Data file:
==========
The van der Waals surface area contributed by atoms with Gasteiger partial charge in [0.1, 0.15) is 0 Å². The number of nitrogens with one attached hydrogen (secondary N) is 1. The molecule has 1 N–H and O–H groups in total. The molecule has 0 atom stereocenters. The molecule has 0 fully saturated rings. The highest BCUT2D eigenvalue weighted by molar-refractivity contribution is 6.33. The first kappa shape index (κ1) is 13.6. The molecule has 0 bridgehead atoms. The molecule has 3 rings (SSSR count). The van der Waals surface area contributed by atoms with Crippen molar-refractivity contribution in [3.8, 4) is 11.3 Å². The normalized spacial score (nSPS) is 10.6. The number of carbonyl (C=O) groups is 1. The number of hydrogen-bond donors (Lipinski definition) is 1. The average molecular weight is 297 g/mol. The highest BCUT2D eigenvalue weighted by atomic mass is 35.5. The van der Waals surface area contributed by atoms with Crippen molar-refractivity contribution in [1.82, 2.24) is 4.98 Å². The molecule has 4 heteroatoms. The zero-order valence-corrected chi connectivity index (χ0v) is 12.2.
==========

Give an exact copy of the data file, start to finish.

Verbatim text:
The van der Waals surface area contributed by atoms with Gasteiger partial charge in [0.1, 0.15) is 0 Å². The number of nitrogens with one attached hydrogen (secondary N) is 1. The molecule has 1 N–H and O–H groups in total. The molecule has 0 atom stereocenters. The molecule has 0 fully saturated rings. The highest BCUT2D eigenvalue weighted by molar-refractivity contribution is 6.33. The first kappa shape index (κ1) is 13.6. The molecule has 0 bridgehead atoms. The molecule has 3 rings (SSSR count). The van der Waals surface area contributed by atoms with Crippen molar-refractivity contribution in [3.8, 4) is 11.3 Å². The normalized spacial score (nSPS) is 10.6. The number of carbonyl (C=O) groups is 1. The number of hydrogen-bond donors (Lipinski definition) is 1. The average molecular weight is 297 g/mol. The highest BCUT2D eigenvalue weighted by atomic mass is 35.5. The van der Waals surface area contributed by atoms with Crippen molar-refractivity contribution in [1.82, 2.24) is 4.98 Å². The molecule has 4 heteroatoms. The zero-order valence-corrected chi connectivity index (χ0v) is 12.2.